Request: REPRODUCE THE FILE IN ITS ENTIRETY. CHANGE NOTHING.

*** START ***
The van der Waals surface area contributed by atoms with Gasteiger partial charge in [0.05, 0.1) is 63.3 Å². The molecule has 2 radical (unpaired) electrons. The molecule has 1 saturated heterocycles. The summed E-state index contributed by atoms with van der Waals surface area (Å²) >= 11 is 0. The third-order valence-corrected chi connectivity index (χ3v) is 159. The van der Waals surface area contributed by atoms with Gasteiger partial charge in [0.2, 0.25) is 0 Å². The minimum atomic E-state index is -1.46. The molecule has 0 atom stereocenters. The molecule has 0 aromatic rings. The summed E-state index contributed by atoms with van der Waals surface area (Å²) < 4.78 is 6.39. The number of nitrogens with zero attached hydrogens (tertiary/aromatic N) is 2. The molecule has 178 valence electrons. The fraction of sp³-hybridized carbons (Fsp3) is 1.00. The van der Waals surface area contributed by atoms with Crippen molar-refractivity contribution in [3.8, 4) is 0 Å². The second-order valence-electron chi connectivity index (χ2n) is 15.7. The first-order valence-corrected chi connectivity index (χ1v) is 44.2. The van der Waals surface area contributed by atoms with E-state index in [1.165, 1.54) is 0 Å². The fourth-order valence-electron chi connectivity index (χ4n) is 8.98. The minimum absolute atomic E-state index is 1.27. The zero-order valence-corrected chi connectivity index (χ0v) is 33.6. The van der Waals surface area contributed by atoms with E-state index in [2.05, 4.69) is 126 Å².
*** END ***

The van der Waals surface area contributed by atoms with Gasteiger partial charge in [0.05, 0.1) is 63.3 Å². The molecule has 2 radical (unpaired) electrons. The molecule has 1 saturated heterocycles. The summed E-state index contributed by atoms with van der Waals surface area (Å²) >= 11 is 0. The third-order valence-corrected chi connectivity index (χ3v) is 159. The van der Waals surface area contributed by atoms with Gasteiger partial charge in [0.2, 0.25) is 0 Å². The minimum atomic E-state index is -1.46. The molecule has 0 atom stereocenters. The molecule has 0 aromatic rings. The summed E-state index contributed by atoms with van der Waals surface area (Å²) < 4.78 is 6.39. The number of nitrogens with zero attached hydrogens (tertiary/aromatic N) is 2. The molecule has 178 valence electrons. The fraction of sp³-hybridized carbons (Fsp3) is 1.00. The van der Waals surface area contributed by atoms with Crippen molar-refractivity contribution in [3.8, 4) is 0 Å². The second-order valence-electron chi connectivity index (χ2n) is 15.7. The first-order valence-corrected chi connectivity index (χ1v) is 44.2. The van der Waals surface area contributed by atoms with E-state index in [1.165, 1.54) is 0 Å². The fourth-order valence-electron chi connectivity index (χ4n) is 8.98. The minimum absolute atomic E-state index is 1.27. The zero-order valence-corrected chi connectivity index (χ0v) is 33.6. The van der Waals surface area contributed by atoms with E-state index in [2.05, 4.69) is 126 Å².